Loneliness Can Kill You

Posted on July 31, 2018


July 29, AD2018

Some of us may be old enough to remember the opening line of Elvis Presley’s song, “Are you lonesome tonight…?” As it turns out, a lot of people are, indeed, lonesome. Loneliness apparently has grown to epic proportions in the United States. It affects all age groups to one degree or another, and it is gender neutral—both men and women suffer from it.

Some Research Findings on Loneliness

In assessing loneliness, researchers probe a person’s subjective feelings about his or her being alone. Examples of such questions might include:

  • “Do you feel left out?”
  • “Do you feel as though you lack companionship?”
  • “Are your relationships meaningful?”

At the 2017 Aspen Institute, a panel of experts discussed loneliness and its implications for society. One of the speakers, Dr. Carla Perissinotto, reported on her research findings regarding geriatric patients.  Her studies show that loneliness accounts for a 60 percent increased risk of functional decline, and a 45 percent risk of death among the aged.

In a 2018 research report released by Cigna, the insurer states that loneliness has the same impact on mortality as smoking 15 cigarettes a day. What’s more, in Cigna’s research, Generation Z (adults ages 18-22) and Millennials (adults ages 23-37) are lonelier and claim to be in worse health than older generations.

Loneliness and the Elderly

What causes these incidences of loneliness? For the elderly, there may be several determining factors. As people grow older, more and more friends and relatives pass on, leaving them with fewer members of these groups. Family size has decreased, leaving fewer offspring to be there for an elderly parent. With the increased mobility in our society, many children live far away geographically from their elderly relatives. On top of this, the busyness of the world keeps many of the younger generation time-challenged. They may not spend much time staying in touch with their older relatives. Now add to all of this the physical infirmities that can take a toll on a person. Some people simply can’t get out and about. Many elderly may have a difficult time using modern technology to communicate with others living at a distance from them. Even then, technology is no substitute for face-to-face interaction.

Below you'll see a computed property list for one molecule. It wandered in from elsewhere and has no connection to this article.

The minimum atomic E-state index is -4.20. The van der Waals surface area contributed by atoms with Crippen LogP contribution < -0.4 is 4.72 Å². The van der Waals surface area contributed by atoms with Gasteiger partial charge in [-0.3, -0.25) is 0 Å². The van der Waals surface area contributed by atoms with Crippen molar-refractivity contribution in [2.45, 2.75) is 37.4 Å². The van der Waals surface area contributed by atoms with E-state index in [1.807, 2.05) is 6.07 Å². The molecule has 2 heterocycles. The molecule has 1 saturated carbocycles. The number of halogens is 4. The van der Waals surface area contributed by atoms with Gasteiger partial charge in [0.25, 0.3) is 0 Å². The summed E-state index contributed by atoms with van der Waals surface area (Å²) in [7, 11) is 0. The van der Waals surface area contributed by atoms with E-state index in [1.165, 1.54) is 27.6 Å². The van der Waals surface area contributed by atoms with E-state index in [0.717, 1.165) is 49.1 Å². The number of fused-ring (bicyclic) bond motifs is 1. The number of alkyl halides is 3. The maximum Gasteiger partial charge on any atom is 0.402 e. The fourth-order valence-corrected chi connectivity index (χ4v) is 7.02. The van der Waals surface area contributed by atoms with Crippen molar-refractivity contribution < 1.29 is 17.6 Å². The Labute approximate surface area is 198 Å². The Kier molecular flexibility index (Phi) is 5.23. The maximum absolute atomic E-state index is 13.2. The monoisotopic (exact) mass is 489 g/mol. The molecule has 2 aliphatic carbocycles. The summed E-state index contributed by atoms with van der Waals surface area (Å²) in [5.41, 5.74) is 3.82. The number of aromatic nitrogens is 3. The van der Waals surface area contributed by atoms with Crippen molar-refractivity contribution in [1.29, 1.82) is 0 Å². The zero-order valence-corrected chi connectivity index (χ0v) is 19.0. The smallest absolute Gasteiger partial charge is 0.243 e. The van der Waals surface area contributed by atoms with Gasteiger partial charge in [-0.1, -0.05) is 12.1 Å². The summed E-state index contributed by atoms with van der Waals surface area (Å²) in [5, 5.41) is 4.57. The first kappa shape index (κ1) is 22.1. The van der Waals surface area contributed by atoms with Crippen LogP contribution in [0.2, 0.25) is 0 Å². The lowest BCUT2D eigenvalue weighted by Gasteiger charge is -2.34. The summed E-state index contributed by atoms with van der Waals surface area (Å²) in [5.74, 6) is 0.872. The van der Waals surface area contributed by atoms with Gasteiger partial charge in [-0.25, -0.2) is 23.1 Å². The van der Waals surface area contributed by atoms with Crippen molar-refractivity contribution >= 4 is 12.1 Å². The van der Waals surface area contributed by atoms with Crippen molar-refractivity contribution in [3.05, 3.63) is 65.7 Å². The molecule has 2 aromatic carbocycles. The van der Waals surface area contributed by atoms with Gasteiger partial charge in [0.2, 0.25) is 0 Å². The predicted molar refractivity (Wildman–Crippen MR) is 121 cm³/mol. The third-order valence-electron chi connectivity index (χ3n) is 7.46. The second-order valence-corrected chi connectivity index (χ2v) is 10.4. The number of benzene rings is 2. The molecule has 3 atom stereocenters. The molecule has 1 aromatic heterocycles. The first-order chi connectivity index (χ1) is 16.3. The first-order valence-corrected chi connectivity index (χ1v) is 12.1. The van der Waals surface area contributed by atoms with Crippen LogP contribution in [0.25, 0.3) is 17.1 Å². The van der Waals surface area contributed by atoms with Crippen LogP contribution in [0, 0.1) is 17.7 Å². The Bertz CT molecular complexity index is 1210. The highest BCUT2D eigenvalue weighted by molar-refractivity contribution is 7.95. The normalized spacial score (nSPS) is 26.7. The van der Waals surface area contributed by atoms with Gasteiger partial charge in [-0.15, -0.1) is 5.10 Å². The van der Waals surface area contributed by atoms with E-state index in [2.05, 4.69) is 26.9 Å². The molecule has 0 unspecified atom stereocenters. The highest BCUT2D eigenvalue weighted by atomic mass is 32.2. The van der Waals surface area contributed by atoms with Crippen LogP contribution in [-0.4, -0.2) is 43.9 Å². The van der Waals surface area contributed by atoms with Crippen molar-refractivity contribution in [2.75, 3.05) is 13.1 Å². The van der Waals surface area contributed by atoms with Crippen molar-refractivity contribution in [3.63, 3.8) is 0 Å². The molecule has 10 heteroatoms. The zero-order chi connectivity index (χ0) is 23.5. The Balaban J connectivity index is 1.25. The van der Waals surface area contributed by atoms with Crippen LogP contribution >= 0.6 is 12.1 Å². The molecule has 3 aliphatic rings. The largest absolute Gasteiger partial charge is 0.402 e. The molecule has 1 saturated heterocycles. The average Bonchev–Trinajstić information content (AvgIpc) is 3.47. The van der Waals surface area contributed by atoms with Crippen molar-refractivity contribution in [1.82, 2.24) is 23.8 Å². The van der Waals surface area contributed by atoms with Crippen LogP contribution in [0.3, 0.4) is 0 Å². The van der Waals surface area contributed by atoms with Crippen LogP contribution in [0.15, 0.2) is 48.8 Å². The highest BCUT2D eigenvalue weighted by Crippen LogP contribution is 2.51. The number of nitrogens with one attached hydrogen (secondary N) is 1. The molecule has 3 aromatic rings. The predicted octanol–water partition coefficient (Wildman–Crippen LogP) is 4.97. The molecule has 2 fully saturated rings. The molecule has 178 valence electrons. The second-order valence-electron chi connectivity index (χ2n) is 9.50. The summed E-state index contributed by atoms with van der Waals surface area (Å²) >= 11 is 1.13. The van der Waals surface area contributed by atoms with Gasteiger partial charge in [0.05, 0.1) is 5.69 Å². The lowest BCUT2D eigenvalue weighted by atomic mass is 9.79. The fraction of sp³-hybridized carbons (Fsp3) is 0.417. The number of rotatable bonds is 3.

Young People Also Are Lonesome

What about the loneliness felt among the younger generations? The Cigna research indicates that interactions with others in person can mitigate the feelings of loneliness. The less frequently one has interactions in person with others, generally the lonelier one feels. Although the report states that social media use alone is not a predictor of loneliness, it seems that social media usage would have some impact here. The more time one spends on social media, the less time they have for face-to-face interaction. Similarly, the less time they will have to build deeper relationships with others, beyond the superficiality of social media. I think there’s more to it than all of this, and it hinges on findings from the Pew Research Center.

Relationship of Loneliness to Religion

Pew’s findings from its 2014 “Religious Landscape Study” show the importance of religion in one’s life, broken down by generation. The importance of religion increases with the older generations. Only 38% of what Pew calls the “Younger Millennial” group said that religion was “very important.” Of Pew’s “Greatest Generation,” 72% stated that this was so.

On the other hand, the 2018 Cigna study shows that loneliness decreases with the older generations. The Greatest Generation’s score for loneliness was 38.6, compared to Generation Z’s score of 48.31.  To be fair, the research doesn’t specifically say that these two sets of findings are causally related. Yet, research reported in Gerontologist showed that religious involvement can protect against loneliness. It is associated with higher levels of social support and social integration and lower levels of loneliness, regardless of health or personality type.

We Are Called to Relationships

We were created to be in community with God and with other people. The Catechism states that “…The desire for God is written in the human heart, because man is created by God and for God; and God never ceases to draw man to Himself. Only in God will he find the truth and happiness he never stops searching for…” (CCC 27).  Absent a relationship with God, we will have a hole in our heart that only He can fill—a big, empty, lonely hole.